Seeing other families that have been able to develop these road school curriculums, being able to design based on where they are and what’s around, they’re at the Grand Canyon or they’re at the Redwood forest, being able to really design a whole curriculum of reading and math and science around where they are, which I think has been an incredibly enriching experience for their kids. You guys are such an inspiration. Are there any other words of wisdom or life lessons that you have gained from your nomadic lifestyle that you would like to share?

Clementine: I think if you have a question, there’s always an answer. You can make a list of things that hold you back from doing it. Write it down and look at it. Is it the kids? Is it the community? There are so many people that live on the road that can help you with doing it: transition to the road schooling and by experience. And you know, there’s always a way back. If it doesn’t work out, you can go back to a house. 

Dr. Lisa: Yeah. It’s not a tattoo. Try it. Experiment. Try something. If it doesn’t work out, it’s okay. Go back.

Kimberly: To really hammer the point to people, that life is what you make it because someone so many of us feel ensnared and entrapped in their life. We don’t know how we got here because we just kept putting one foot in front of the other and living up to other people’s expectations and never asking ourselves the questions of “Well, what do we want? How do we want to raise our family? What’s important to us?” If you find yourself there, just stop and start asking yourself some questions.

Dr. Lisa: That’s wonderful advice. My takeaway from talking to you is it’s just how many options people really have. Feeling maybe trapped in your life but to start thinking creatively, maybe consider some new ideas that might have seem unthinkable before but to really entertain them sincerely, it just might open some amazing new horizons. Thank you so much for coming and talking to me today. This has been a lot of fun.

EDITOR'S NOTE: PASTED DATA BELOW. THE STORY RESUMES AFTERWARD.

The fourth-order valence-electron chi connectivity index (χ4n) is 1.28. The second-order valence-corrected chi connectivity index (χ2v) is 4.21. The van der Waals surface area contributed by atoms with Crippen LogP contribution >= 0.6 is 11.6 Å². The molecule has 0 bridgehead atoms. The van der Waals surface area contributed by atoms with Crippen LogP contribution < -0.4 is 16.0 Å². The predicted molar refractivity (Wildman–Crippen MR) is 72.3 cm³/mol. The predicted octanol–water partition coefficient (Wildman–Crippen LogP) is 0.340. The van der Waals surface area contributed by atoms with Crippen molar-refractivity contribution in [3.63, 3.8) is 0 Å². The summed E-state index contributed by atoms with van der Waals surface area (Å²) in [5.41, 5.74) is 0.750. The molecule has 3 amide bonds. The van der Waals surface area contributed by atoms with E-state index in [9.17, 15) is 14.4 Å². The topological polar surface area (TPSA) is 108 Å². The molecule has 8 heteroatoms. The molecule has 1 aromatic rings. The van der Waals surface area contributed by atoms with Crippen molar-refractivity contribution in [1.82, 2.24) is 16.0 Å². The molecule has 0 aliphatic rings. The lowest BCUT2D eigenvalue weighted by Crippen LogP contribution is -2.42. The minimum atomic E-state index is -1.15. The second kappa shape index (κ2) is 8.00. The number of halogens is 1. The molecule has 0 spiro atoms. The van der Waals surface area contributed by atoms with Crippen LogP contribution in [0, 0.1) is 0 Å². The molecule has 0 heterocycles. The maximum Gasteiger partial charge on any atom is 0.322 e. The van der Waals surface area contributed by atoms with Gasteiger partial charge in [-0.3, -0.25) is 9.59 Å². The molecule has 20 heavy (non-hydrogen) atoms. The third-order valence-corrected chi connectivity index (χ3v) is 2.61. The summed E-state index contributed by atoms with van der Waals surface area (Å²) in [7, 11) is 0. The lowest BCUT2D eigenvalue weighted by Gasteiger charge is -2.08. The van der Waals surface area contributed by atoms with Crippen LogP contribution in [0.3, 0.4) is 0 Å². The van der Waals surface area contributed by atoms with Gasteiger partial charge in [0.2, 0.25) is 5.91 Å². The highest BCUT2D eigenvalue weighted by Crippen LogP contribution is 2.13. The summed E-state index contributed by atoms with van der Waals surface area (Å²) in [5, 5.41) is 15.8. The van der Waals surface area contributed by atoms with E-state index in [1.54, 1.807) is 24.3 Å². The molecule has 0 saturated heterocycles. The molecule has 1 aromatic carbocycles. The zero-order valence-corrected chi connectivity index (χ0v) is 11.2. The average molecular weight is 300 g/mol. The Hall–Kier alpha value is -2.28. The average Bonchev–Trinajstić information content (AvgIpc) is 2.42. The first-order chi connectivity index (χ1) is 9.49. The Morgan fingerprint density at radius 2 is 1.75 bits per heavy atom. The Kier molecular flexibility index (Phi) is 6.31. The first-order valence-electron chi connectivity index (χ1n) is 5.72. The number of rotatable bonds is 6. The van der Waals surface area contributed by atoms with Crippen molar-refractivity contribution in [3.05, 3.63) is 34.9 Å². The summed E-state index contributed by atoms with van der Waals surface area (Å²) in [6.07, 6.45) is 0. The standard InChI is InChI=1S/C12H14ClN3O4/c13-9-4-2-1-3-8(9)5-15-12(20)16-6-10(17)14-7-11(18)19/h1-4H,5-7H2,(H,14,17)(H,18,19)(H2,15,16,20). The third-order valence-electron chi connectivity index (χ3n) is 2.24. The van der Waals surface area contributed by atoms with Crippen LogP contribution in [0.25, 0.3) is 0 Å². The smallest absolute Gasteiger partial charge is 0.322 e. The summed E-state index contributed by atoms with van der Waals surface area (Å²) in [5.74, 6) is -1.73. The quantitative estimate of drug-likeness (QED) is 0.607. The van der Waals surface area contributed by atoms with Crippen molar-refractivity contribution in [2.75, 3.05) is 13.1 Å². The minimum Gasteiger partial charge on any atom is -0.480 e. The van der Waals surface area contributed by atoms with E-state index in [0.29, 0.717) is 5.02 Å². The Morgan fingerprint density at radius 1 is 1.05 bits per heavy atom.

Kimberly: Thanks so much for having us. 

Clementine: Yeah. Thank you. 

Dr. Lisa: Kimberly Travaglino and Clementine Bachstein. You can learn more about Kimberly and her organization at You can probably hunt Clementine down on Facebook and see some pictures of her new dog, and her camper, and all of her super fun adventures. Alright, everybody, that’s it. I’ll see you next time on The Love, Happiness, and Success podcast. 

[Outro Song]

Episode Highlights

  • Pursuing the Nomadic Lifestyle
    • It is important to get your partner to see and understand why you want to be a nomad.
    • Get out of debt. Mortgages and other loans will hinder you from freedom.
    • Laying a foundation is vital to this lifestyle. You can’t do it impulsively.
    • Committing to this lifestyle while running away from relationships, financial debacles, and other problems would not work. 
    • Do not take your emotional baggage with you. 
    • By choosing this lifestyle, you would have the opportunity to reinvent.
  • Living with Intention
    • A camper is a tool to live an intentional lifestyle. It minimizes all of your priorities because you won’t be out there trying to get the next best thing anymore.
    • Interpersonal relationships would be improved.
    • You would have more time to grow and explore together as a family.
  • Meaningful and Important Parts in living a Nomadic Lifestyle
    • It’s not the places; it’s the people. Living this intentional lifestyle with your family would ripple into living an intentional lifestyle with everyone you would meet.
    • You would feel deeper relationships with the people you meet.
    • It’s not something you can explain to someone who lives in a house. You have to experience it.
    • This lifestyle has a community that would make you feel really cared for.
  • Pursuing the Nomadic Lifestyle with Children
    • Children are not an obstacle to this lifestyle. 
    • Experiencing these things with your children is so much more enriching. 
    • In terms of educating your children, observation is better than direction. Observe what they react to positively and then reinforce that.
  • Other Words of Wisdom and Life Lessons from Living a Nomadic Lifestyle
    • If you have a question, there’s always an answer.
    • Make a list of things that hold you back from doing it. Write it down and look at it.
    • There are many people that live on the road that can help you.
    • There’s always a way back. If it doesn’t work out, you can go back to a house.
    • Life is what you make it. Ask yourselves what you want, how you want to raise your family, and what’s important to you.

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  1. One thing on my list of must-do’s? I really, really want to go to Iceland and float in the Blue Lagoon Hot Springs.